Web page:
With a deadline hanging over his head, the professor opted to spend his Saturday at the office instead of at the insane asylum.
I had visions of taking the boys on an ‘adventure’ (even though all they wanted to do was stay home and play) to compensate for my grouchy inattentiveness the previous days as I slogged through more editing work.
But first, I had to take a shower. (It had been a couple of days.) And the boys seemed not to be grating on each other’s nerves in the manner of Wednesday, Thursday and Friday. ‘I can probably take a shower without someone killing someone else,’ I decided and left them to their own devices.
[I don’t say ‘killing’ lightly either, last week I found the Gort and a friend exiting the house to go ‘find out what happens when you hit a AA battery…with a hammer.’]
While showering, I marvelled at the quietness, the lack of screaming; the way the boys were playing by themselves.
‘Why couldn’t they have acted this way yesterday and the day before,’ I lamented, ‘it would have been so much easier to get work done.’
I got out of the shower and was about to walk to my room when I heard the Gort running upstairs. ‘Mom, it’s an emergency, there’s smoke coming out of the projector, come quick!’
My oldest tends towards the dramatic, so I wasn’t overly concerned as I made my way to the basement. I mean, when the projector is on, it casts a beam of light in which floating dust particles can be seen. Perhaps that was the ‘smoke’ of which he spoke?
And then I entered the basement.
I can’t remember now what I actually noticed first. The smell of burning/melting plastic. The smoke coming out of the (borrowed) projector. The (never-used-by-anyone) stove with a red-hot burner. The baby standing inches away, observing it all.
But it was clear the seven year old hadn’t exaggerated this time.
‘Everyone get out!’ I yelled as I scrambled around, turning off the stove, unplugging the projector, waving a towel around to trick the angry smoke detector. I propped open a basement window and opened the door to the outside.
I thought of the expense of replacing the projector, the absurdity of the situation. Haven’t we all gotten that email-forward about the crazy things boys do? Like hang a paint can from a ceiling fan before turning it….on? Whenever I read it, I think: thank goodness my boys aren’t like that.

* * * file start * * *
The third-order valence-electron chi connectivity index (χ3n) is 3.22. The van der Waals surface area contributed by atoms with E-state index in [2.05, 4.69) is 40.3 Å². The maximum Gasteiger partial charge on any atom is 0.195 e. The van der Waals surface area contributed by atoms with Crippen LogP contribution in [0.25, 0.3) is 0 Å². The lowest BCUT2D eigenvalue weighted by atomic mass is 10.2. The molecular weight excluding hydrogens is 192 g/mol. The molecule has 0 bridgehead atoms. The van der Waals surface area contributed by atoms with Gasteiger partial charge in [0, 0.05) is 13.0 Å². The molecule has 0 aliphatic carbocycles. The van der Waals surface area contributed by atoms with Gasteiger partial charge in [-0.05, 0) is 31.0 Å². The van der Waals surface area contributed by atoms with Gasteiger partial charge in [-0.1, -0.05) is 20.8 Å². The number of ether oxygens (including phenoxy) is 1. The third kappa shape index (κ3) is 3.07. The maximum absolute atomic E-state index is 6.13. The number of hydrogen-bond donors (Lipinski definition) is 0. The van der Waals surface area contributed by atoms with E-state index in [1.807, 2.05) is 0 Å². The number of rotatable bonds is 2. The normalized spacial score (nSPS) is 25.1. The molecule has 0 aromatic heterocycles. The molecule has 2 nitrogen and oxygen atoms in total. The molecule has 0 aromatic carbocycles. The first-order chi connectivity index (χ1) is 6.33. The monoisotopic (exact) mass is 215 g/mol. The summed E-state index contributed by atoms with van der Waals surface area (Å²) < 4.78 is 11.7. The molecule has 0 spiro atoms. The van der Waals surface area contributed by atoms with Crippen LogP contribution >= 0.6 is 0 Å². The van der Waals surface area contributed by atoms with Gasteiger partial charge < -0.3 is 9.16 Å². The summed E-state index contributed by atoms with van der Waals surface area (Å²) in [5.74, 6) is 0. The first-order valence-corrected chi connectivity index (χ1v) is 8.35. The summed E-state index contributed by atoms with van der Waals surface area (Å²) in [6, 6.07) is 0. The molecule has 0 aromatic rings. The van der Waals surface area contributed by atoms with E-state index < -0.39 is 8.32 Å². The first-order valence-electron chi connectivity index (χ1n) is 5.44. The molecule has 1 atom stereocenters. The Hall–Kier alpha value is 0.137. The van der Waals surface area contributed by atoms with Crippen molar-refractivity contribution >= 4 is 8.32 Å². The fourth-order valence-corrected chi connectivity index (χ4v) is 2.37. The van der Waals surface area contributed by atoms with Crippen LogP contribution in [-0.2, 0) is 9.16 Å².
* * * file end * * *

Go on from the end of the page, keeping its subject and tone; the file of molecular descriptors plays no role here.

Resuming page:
And now, it turns out, they are!!
‘You guys are in SO much trouble,’ I bellowed when I finally returned to the living room. They looked at me and launched into a litany of ‘it wasn’t me’ and ‘Percy did it’ and ‘I was playing Lego at the table.’
And then I thought of the smoke and the baby and how I could be dealing with a lot worse than a noxious basement and a ruined projector. ‘This could have been a lot worse,’ I changed course, suddenly, ‘I’m just glad you guys are okay. We’ll figure out the rest.’
We stayed close to home the rest of the day, on account of the airing-of-the-toxicity and by late afternoon I needed to get out. We headed to Fish Creek Park for a two hour long session of meltdowns amid spectacular scenery.
Our outing concluded with the Gort walking head-first (whilst wearing his bike helmet) into my camera. Because my boys tend to look down or backwards when they walk. When I got to the car, I saw the lens cap was shattered. And if it wasn’t for the filter covering the lens (an ‘insurance policy’ the saleslady had cleverly dubbed it) my lens would have been damaged, too.
This morning, Percy decided to bus his breakfast dishes. He carried his juice-glass to the sink and set (threw) it down. Directly on top of one of his brothers’ glasses…..shattering it. It was not even 10 and they’d already broken something. When I looked down at my foot, before addressing the broken glass, I noticed a chunk of my toenail was – inexplicably – missing.
I suspect they’re responsible for that, too.
The professor watched a comedian’s stand-up routine on youtube several months ago. (Warning, bad language.) This particular guy is a father of girls. His nephew had come over to play one day and, his behavior caused the comedian to conclude boys and girls are very different. In his (sanitized) words: boys mess things up; girls are messed up.
I realize those all-girl households will be feeling the strain of adolescence-induced drama more severely than I. (In fact, I’m counting on this supposed phenomenon.)
But my house might not be standing by the time adolescence comes.